How does BBC iPlayer know I'm using a VPN?

Whether you’re someone who loves watching British TV shows outside the UK or a Brit who travels abroad regularly, downloading a VPN will allow you to access the latest content on BBC iPlayer across the globe.

But if you use a VPN service for watching shows on BBC iPlayer and can’t access it all of a sudden, it’s probably because the BBC has found out that you’re using a VPN and blocked you. In this guide, we explain how BBC iPlayer can tell if you’re a VPN user and what you can do to stop this.

How iPlayer can detect VPN usage?

There are many ways that streaming services like BBC iPlayer can detect the use of VPNs. One of the most common is if it sees many users connecting from the same IP address, which is a tell-tale sign of VPN usage. 

Whenever you connect to a VPN server, it replaces your real IP address with a different one. But the issue is that unless you’re using a dedicated IP service (where you get a unique, static IP address), other users will probably be using the same address. So, if you connect to a UK IP address to access iPlayer, the chances are other folks will be doing the same thing. 

To access BBC iPlayer in the UK, you need to pay the £157.50 a year license fee. Most households will pay for this and therefore be able to access iPlayer. And it’s likely that they’ll only be accessing the service from a handful of devices connected to one Wi-Fi network. 

So when a family of five are all streaming content on iPlayer, the BBC will only detect a handful of IP addresses, which will seem fairly standard. But if hundreds (or even thousands) of devices try to connect to iPlayer from the same IP address, the BBC will likely know something funny is going on and figure out that people are using a VPN service. It won’t be too long before this IP address is blacklisted.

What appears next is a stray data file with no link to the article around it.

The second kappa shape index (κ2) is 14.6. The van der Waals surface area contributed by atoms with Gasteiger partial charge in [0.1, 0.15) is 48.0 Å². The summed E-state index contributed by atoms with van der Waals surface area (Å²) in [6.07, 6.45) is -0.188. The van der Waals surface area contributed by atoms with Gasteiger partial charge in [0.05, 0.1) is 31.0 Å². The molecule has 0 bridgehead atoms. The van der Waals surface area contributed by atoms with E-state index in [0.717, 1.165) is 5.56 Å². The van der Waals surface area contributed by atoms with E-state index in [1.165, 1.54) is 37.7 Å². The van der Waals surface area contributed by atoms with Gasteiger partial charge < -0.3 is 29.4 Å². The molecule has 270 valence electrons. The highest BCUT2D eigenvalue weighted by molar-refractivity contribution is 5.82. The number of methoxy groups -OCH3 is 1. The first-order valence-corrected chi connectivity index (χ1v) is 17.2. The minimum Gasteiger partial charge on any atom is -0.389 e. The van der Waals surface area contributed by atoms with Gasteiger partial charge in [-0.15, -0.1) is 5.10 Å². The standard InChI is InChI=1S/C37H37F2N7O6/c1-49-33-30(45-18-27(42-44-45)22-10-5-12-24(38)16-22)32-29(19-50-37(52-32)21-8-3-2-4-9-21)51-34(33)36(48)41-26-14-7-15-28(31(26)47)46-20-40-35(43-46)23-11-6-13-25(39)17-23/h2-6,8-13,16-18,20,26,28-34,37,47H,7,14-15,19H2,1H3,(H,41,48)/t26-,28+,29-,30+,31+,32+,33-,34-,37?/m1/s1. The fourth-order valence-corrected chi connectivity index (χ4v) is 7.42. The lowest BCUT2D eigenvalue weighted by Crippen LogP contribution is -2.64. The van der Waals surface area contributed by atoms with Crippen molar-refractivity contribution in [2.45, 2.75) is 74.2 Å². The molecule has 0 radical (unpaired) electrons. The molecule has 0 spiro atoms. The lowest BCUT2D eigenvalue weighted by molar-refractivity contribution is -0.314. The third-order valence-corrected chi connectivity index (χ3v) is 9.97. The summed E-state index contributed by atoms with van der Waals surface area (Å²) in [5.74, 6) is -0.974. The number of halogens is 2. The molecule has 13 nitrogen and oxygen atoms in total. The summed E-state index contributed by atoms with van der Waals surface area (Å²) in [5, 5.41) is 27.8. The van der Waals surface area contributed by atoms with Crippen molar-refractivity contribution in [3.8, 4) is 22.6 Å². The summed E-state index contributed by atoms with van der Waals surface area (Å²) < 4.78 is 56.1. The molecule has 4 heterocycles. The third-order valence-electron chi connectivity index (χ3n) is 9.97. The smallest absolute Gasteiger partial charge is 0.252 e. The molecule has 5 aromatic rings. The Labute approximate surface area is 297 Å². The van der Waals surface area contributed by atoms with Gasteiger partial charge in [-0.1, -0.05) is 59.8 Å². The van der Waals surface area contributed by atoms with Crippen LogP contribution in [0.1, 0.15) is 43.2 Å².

But ESET cybersecurity expert Jake Moore points out that iPlayer shouldn’t be able to look at people’s IP addresses, apart from the country in which they live. He explains that the service observes people’s account information, lets users stream multiple shows simultaneously, and may provide IP address information if requested by law enforcement agencies. 

Streaming platforms don’t like people using VPNs to access their content and are always finding new ways to clamp down on their usage. If you’re using a free or less reputable VPN service, it’ll probably be caught out and blacklisted by BBC iPlayer eventually. That’s why you should choose a top-rate provider like NordVPN ($3.49/month) or Ivacy ($1.16/month) as these have the funds to keep changing their IP addresses and ultimately avoid detection.  

Are there any other reasons? Yes, a few. While many VPNs offer access to BBC iPlayer, some genuinely aren’t capable of unblocking it. What’s more, iPlayer will know that you’re using a VPN service if your device has saved a foreign web cookie. This information will show that you’re not in the UK, and the BBC will likely add you to a blacklist. Finally, the BBC can also detect VPN usage if it finds out your real IP address after it’s leaked.  

How to stop the BBC from knowing you’re using a VPN

As you can see, it’s not impossible for BBC iPlayer to find out that you’re a VPN user. So, how can you prevent this from happening? The easiest way is to sign up for a VPN service that will actually allow you to unblock BBC iPlayer. Most of the top providers offer access to this platform, and they’ll ensure that BBC iPlayer doesn’t blacklist you for using a VPN app. 

There are other little steps you can try, such as spoofing your GPS location, deleting your cookies, and choosing a provider that offers leak protection. By doing these things, you’ll never experience issues when accessing BBC iPlayer. 

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